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‘Fargo’ Review: How Good Manners Cause Major Trouble In Every Season of Noah Hawley’s Minnesota Mystery

The gloves stayed on in "The Principle of Restricted Choice," as "Fargo" illustrated (again) why being polite isn't always the best course of action.

FARGO “The Principle of Restricted Choice” – Year 3, Episode 2 (Airs April 26, 10:00 pm e/p) Pictured (l-r): Ewan McGregor as Ray Stussy. CR: FX


[Editor’s Note: The review below contains spoilers for “Fargo” Season 3, Episode 2, “The Principle of Restricted Choice.”]

Immediate Reaction

Let’s look at that title: “The Principle of Restricted Choice” refers to what happens in the game of bridge every time a card is played. When you play a particular card, that act decreases the probability you hold anything equivalent to it. In other words, your first card is likely your best, and the odds of improving after you make your first move are less and less as the game continues.

That’s bad news for our card players, Ray Stussey (Ewan McGregor) and Nikki Swango (Mary Elizabeth Winstead). While the title could refer back to their original plan of stealing the stamp, its lesson in Episode 2 applies to what Nikki did when Plan A didn’t go so well. When she couldn’t find the stamp, she took the donkey photo as a “fuck you” to Ray and gave a decidedly more emphatic message back. That was the final straw for Emmit (McGregor), as he cut Ray out of his life entirely, leaving his brother and his fiance on their own.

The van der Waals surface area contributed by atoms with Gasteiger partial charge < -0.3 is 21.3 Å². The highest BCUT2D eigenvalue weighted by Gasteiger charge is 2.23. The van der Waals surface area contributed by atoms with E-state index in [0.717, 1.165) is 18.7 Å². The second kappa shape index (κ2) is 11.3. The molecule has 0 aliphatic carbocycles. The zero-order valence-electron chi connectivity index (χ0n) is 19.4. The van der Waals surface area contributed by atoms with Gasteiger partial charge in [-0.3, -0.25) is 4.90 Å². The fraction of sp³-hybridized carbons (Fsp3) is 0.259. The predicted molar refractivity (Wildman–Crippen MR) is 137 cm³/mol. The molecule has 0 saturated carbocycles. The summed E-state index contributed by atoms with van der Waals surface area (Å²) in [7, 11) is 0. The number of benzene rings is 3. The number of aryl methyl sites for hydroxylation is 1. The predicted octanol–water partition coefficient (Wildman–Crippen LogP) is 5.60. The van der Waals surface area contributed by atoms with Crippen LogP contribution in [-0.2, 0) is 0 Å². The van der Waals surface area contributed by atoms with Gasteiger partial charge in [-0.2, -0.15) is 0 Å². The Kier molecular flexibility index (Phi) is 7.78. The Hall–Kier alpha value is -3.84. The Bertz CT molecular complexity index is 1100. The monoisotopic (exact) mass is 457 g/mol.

But we’ve seen this kind of internal family conflict before. Season 2 had it in droves, between the Gerhardt mob and the Blumquist butcher and butcher’s wife. It never ends well, and the only hope any of these characters have has been the good-hearted police officers. So even though Ray’s fear of the police has thrown off his chi, the sooner these two get involved with former chief Gloria Burgle, the better it will be for everyone.

Not only is it her job to save lives, Gloria isn’t afraid to be disrespectful if someone earns that disrespect. Unlike her fellow Minnesotans, she’s not going to be pushed around. She proved as much with the new chief, and it’s a trait that will serve her well when facing bad men in the coming weeks. I won’t pretend to know how her attitude will shake out in Ray, Nikki, and Emmit’s favors, but Episode 2 made it perfectly clear that everyone other than Gloria and V.M. Varga (David Thewlis) have misplayed their first card.